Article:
Romex and Type AC

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  #1  
Old 01-21-07, 07:16 PM
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Romex and Type AC

Hello, I've started to finish my basement. In doing so, I've run Type AC (Greenfield) from existing electrical boxes and even added a few more circuit breakers for my dedicated home theatre system. I went to my local hardware store and with some suggestions from persons who did it in the past recommended that I get Romex 12-gauge wire (12/2) and Type AC (Greenfield). Apparently, local code states that we can't run Romex by itself. I've pulled the Romex through the Greenfield and I can't tell you how difficult it was to do so. I have more runs to do now, but I was interested in knowing if I could cut the plastic sheathing from the romex cable and run that through the type AC. Now that I have given the background of my situation, here is the question. While searching on the Internet if I could do something like that, I have run into common statements that state that running Romex through Greenfield should not be allowed and that overheating could start and other websites that give suggestions on how to run Romex through Type AC. These runs aren't very long, maybe 12' - 15' being the longest. I'm interested in knowing what some professional opinions are on this matter.

Thanks!
 
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Old 01-21-07, 08:04 PM
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You will need THHN wire, and a green ground in the flex/greenfeild. Apropriate connectors and boxes to accept those connectors, metal boxes aswell as the devices (switches etc.) need to be grounded too.
Stay away from the NM cable,once you strip the jacket off of it, it is no longer "listed" for that use.
 
  #3  
Old 01-21-07, 08:39 PM
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Do not use the AC that you pulled NM cable through. The cable is likely damaged and you have an electrocution or a fire waiting to happen.

Do not strip NM cable and use the wires. This violated code.

If NM is not allowed where you are, then buy proper pre-wired cable or use plain old metal conduit and install THHN/THWN wire.
 
  #4  
Old 01-22-07, 07:52 AM
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Thanks for the update. I'm going to go to the local hardware store and purchase new wiring. Luckily enough, there is only a little bit of drywall up and I'm able to get to the outlets fairly easily. I'm going to spend most of the night pulling that cable out and the new cable through. My family and I appreciate it.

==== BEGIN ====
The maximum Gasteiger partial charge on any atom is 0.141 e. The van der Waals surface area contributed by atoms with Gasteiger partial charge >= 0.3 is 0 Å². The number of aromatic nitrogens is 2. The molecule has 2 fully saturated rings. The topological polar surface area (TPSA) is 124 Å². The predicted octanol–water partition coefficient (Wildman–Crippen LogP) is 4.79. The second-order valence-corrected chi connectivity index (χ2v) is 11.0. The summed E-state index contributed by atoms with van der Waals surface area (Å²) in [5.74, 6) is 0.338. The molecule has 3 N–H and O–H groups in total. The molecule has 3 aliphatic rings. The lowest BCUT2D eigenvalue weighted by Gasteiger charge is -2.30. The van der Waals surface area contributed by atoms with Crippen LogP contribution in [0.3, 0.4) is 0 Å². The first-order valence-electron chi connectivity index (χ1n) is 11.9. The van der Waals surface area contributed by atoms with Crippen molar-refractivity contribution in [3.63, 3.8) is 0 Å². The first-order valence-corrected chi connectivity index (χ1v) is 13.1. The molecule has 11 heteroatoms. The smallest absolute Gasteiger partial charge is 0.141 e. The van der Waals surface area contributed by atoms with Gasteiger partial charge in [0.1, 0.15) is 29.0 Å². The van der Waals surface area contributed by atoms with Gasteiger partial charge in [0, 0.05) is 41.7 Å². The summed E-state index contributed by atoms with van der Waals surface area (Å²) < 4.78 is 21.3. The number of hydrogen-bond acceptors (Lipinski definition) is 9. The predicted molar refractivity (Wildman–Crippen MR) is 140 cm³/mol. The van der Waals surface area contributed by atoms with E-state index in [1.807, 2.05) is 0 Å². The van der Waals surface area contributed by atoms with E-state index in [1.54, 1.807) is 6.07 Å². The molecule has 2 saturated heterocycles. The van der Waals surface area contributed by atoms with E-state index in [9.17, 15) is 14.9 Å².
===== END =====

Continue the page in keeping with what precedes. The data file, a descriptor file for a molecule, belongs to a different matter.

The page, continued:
#5  
Old 01-22-07, 09:22 AM
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Out of curiosity, how far should you be able to run Greenfield with THHN 12 Gauge Wire through it safely? I may have to take down the existing drywall and remove the Greenfield and put in Conduit if this isn't up to code. As of right now, I'm looking at multiple runs of Greenfield ranging anywhere from 10' to 25'.

I don't understand why they won't let us just run Romex by itself.

Thanks

Just an update, I can't even run Greenfield. I'm going to be taking down the drywall and replacing it with conduit. Thanks for everyone's help on this. It just seemed that the snowball effect hit me on this one.
 

Last edited by data195; 01-22-07 at 10:11 AM. Reason: Update
  #6  
Old 01-22-07, 10:28 AM
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You must live in Chicago. They require all work to done with conduit there. Almost everywhere else NM cable is allowed. It's some quirky local code rule.
 
  #7  
Old 01-22-07, 11:09 AM
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One of the suburbs actually.

I was just reading the requirements for proper basement finishing for the city and they are just unrealistic. I understand that safety is in their best interest, but when they make you jump through hoops to get a permit, is it just too much. This of course goes beyond wiring for electric. I bet that 95% of the people who finish their basement will not go for a permit because of this since most of the basements around here won't even meet the current code unfinished! For example, they require a certain height for ceilings, well, I want to put a drop ceiling in and if I do that, I will be out of luck because it will fall below that mark.

Again, I understand that its code (which is ever changing) and that there may be problems down the road when you go to sell a house, but that is a chance that they are willing to take.
 
  #8  
Old 01-22-07, 11:39 PM
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I know I am probably opening a hugh can of worms here, but I'm likely only saying what most of us either believe or already know: some (mostly local)codes are more politically inspired than technically necessary for safety.

This does not mean that safety is of secondary importance in these cases. It just means that sometimes the politics of keeping all the competing constituents in a community happy is equally important.
 
  #9  
Old 01-23-07, 04:37 PM
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Cool

DAHHHH, Ya' think!?

Sorry I meant BAHHHHH.

With the advances in this (and all building trades) we would think The pols would adjust.
They only want to keep costs down and the public safe. I can't think of a better way.

There are some real concerns in areas, for special considerations.

Boston/Chi-Town!? Whats the electrical dif?

Don't worry they know best. Their not like the others.


Some times, worms need some running room too!

See Ya' in Hawaii.
 
  #10  
Old 01-23-07, 10:37 PM
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Thumbs up

Running worms? Cool! Thanks for the visual!
 
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